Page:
GameStop's stores also make money on new games and hardware, but the margins are less. It can compete on even terms with loss leaders like Walmart (NYSE:WMT) and Best Buy (NYSE:BBY) because of the fact it sells used games and systems (and it has significantly lower overhead per store).

Why short? Some people on the street short GameStop because they don't have a sufficient understanding of the games business e.g. they erroneously disbelieve that consumers will purchase a used item for an 8-10% discount over new. There is also a group who, somewhat justifiably, short GameStop because they are in a slowly dying sector.

The Next Big Thing

The Street is a wellspring of hope and optimism. It's currently obsessed with Zynga (NASDAQ:ZNGA), a relatively insignificant video game company that produces one good and decently successful online game for Facebook, Farmville and has triple digit multiples. Much like Dexy's Midnight Runners, who also had one truly great hit, they will be remembered. Reminiscences are rarely as profitable as new hits, though.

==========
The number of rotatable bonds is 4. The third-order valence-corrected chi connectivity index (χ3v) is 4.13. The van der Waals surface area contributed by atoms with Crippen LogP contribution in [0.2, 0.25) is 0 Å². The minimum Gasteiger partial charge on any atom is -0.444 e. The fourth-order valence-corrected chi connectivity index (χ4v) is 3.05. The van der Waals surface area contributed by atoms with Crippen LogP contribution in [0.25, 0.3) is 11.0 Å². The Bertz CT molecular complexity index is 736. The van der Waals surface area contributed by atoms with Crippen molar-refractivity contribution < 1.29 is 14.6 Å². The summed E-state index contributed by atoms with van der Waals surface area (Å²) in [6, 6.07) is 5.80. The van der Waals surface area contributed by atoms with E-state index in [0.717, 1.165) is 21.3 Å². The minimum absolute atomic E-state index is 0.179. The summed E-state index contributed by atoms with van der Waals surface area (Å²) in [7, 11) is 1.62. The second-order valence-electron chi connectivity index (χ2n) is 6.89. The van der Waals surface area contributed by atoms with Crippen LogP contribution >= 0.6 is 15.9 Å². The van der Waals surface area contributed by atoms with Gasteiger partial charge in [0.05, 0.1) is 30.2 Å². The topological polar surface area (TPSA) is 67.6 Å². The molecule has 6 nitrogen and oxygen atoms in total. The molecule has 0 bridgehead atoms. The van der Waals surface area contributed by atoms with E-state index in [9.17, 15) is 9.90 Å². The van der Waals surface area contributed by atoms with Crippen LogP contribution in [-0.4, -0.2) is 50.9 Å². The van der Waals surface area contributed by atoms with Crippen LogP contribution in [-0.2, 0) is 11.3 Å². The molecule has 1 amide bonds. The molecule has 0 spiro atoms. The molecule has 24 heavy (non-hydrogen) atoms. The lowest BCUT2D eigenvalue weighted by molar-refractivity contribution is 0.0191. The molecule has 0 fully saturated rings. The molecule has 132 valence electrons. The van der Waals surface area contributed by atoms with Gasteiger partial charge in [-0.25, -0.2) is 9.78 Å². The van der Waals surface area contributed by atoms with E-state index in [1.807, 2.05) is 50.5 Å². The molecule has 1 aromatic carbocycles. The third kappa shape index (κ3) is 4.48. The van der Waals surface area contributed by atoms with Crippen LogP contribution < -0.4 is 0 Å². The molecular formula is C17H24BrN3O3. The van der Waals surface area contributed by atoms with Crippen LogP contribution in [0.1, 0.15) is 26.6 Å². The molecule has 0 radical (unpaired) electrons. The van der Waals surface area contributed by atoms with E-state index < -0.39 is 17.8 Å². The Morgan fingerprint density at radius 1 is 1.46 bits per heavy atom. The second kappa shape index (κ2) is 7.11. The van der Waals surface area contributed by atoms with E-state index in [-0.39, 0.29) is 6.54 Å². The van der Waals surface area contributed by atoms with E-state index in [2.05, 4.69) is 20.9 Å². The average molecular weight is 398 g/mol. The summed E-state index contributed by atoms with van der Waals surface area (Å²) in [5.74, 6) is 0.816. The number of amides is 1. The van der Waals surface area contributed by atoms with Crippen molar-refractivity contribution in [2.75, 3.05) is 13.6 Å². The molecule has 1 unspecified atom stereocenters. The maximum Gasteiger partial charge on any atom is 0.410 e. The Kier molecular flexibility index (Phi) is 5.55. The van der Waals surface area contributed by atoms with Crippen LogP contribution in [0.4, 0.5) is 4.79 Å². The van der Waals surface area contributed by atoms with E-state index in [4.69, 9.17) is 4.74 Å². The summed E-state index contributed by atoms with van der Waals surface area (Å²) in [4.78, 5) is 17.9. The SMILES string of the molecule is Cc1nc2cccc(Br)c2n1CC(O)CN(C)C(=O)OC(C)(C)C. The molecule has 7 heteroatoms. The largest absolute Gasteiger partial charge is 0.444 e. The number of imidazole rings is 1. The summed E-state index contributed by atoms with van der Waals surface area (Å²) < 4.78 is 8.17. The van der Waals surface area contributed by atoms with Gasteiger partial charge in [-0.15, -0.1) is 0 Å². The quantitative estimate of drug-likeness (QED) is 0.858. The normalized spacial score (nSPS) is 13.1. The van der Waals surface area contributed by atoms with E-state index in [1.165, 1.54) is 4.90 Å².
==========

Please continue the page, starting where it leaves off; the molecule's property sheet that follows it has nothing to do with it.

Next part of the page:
Digital distribution and online gaming is the "Next Big Thing" on the street, taking over "the Cloud" of last year as the least understood and most heavily broadcast technological concept. "The Cloud" isn't being heard of quite so much anymore in the wake of Amazon's (NASDAQ:AMZN) Lady Gaga fiasco and the realization that security is problematic for government agencies (the federal government is a large client for Cisco, Juniper, Brocade and other computer equipment companies). The technology is not all there, but FedRamp and other standards are a step in the right direction.